We’re in Taipei at HTC’s headquarters for the launch of the U11, the company’s 2017 entry into the smartphone flagship wars. This is ground zero for HTC, which celebrated its 20th birthday just hours before.
The U11 is the company’s latest and greatest device, but it’s also particularly important for the company. HTC needs a hit, and we’d really like to see the U11 hit it out of the park.
HTC’s bringing its A-game. The U11 screams 2017 with a bleeding edge processor, a big 5.5-inch screen, class-leading camera and the latest enhancements to the company’s USonic USB-C-powered headphones. It moves the needle in every place it needs to, and we’re expecting it to make waves when it’s released soon.
Can HTC pull a rabbit out of its hat and bring us 2017’s next great phone? Signs are good. Right now though, we just can’t look past the gorgeous new red and silver colours on display.
Read on to find out why this phone is sending ripples of excitement around the Ausdroid office.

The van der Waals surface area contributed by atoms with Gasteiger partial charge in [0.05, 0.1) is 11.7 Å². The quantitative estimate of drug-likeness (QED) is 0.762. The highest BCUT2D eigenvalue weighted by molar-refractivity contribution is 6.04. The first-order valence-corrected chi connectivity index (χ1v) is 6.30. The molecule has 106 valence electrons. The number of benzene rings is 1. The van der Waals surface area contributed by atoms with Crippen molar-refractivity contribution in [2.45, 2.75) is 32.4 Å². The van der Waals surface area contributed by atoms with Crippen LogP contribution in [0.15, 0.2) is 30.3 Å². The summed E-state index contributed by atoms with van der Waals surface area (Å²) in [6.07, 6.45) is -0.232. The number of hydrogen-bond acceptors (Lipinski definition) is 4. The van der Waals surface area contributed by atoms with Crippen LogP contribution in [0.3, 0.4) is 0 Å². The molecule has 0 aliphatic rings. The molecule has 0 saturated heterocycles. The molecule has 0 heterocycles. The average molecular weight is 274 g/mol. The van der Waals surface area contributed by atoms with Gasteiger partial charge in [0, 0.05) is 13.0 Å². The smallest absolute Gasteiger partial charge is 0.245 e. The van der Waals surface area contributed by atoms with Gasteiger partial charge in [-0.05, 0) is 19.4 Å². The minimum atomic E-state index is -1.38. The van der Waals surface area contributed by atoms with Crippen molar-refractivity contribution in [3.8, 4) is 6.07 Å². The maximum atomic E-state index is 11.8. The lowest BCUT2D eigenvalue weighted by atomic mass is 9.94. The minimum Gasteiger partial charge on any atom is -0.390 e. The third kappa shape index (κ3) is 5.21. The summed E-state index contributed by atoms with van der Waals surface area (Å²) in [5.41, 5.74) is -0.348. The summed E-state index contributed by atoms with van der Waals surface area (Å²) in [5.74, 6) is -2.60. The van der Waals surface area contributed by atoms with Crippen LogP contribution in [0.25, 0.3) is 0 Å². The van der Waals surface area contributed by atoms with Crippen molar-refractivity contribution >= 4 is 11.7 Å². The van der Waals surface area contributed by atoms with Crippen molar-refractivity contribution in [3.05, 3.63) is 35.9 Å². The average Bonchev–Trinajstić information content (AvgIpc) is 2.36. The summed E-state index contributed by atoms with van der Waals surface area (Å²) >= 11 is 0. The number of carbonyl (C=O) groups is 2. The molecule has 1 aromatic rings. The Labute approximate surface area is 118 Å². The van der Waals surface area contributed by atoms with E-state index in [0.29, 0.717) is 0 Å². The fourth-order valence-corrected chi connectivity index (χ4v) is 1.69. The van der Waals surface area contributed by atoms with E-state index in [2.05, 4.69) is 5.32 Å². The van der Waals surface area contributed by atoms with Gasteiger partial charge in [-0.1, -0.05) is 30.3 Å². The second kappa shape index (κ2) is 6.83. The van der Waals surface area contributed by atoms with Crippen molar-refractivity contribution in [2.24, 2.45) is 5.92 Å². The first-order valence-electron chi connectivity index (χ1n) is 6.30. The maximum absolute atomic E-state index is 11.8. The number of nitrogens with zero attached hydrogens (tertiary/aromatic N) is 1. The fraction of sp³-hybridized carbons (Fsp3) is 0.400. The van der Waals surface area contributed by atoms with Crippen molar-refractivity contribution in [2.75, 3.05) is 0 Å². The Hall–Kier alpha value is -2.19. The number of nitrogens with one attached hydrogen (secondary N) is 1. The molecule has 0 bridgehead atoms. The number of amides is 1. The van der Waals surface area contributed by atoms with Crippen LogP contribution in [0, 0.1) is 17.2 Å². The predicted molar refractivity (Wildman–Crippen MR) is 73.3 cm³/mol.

Let’s not bury the lead here, though – HTC’s been teasing “Squeeze the Brilliant U” for a few weeks now, bringing the company’s 2017 message – that its phones are all about “U” – while also teasing focus on a new way to interact with your phone – squeezing it.
Squeezing The Brilliant U
As rumoured, the U11’s big party piece is the addition of squeeze-sensitive edges on the phone. It’s called Edge Sense and it allows the phone to take actions based on a single, double or long squeeze of the lower edges of the phone (the part under the power button).
What can you do with Edge Sense? Well, that’s really up to “U”. It could launch the camera, activate the phone’s flashlight feature, open the Google Assistant. It can switch your keyboard to voice input, or take you to an app – or maybe just your settings.